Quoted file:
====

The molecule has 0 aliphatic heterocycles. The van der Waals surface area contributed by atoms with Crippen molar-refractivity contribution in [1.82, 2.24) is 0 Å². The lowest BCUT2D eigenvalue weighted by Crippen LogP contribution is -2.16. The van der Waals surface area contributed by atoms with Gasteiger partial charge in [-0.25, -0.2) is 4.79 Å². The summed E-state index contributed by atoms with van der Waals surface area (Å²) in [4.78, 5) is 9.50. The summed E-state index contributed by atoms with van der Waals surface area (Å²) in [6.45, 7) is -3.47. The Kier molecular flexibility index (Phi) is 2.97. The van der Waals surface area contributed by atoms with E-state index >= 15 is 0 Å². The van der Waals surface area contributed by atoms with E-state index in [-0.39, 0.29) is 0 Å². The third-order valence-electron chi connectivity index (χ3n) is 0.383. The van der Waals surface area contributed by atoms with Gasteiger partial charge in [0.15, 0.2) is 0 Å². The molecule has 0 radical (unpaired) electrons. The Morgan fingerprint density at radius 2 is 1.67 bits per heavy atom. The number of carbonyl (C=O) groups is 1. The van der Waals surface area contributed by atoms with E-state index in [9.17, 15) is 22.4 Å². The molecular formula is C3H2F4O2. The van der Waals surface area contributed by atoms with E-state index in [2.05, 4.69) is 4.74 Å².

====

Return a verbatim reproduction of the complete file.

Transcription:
The molecule has 0 aliphatic heterocycles. The van der Waals surface area contributed by atoms with Crippen molar-refractivity contribution in [1.82, 2.24) is 0 Å². The lowest BCUT2D eigenvalue weighted by Crippen LogP contribution is -2.16. The van der Waals surface area contributed by atoms with Gasteiger partial charge in [-0.25, -0.2) is 4.79 Å². The summed E-state index contributed by atoms with van der Waals surface area (Å²) in [4.78, 5) is 9.50. The summed E-state index contributed by atoms with van der Waals surface area (Å²) in [6.45, 7) is -3.47. The Kier molecular flexibility index (Phi) is 2.97. The van der Waals surface area contributed by atoms with E-state index >= 15 is 0 Å². The van der Waals surface area contributed by atoms with E-state index in [-0.39, 0.29) is 0 Å². The third-order valence-electron chi connectivity index (χ3n) is 0.383. The van der Waals surface area contributed by atoms with Gasteiger partial charge in [0.15, 0.2) is 0 Å². The molecule has 0 radical (unpaired) electrons. The Morgan fingerprint density at radius 2 is 1.67 bits per heavy atom. The number of carbonyl (C=O) groups is 1. The van der Waals surface area contributed by atoms with E-state index in [9.17, 15) is 22.4 Å². The molecular formula is C3H2F4O2. The van der Waals surface area contributed by atoms with E-state index in [2.05, 4.69) is 4.74 Å².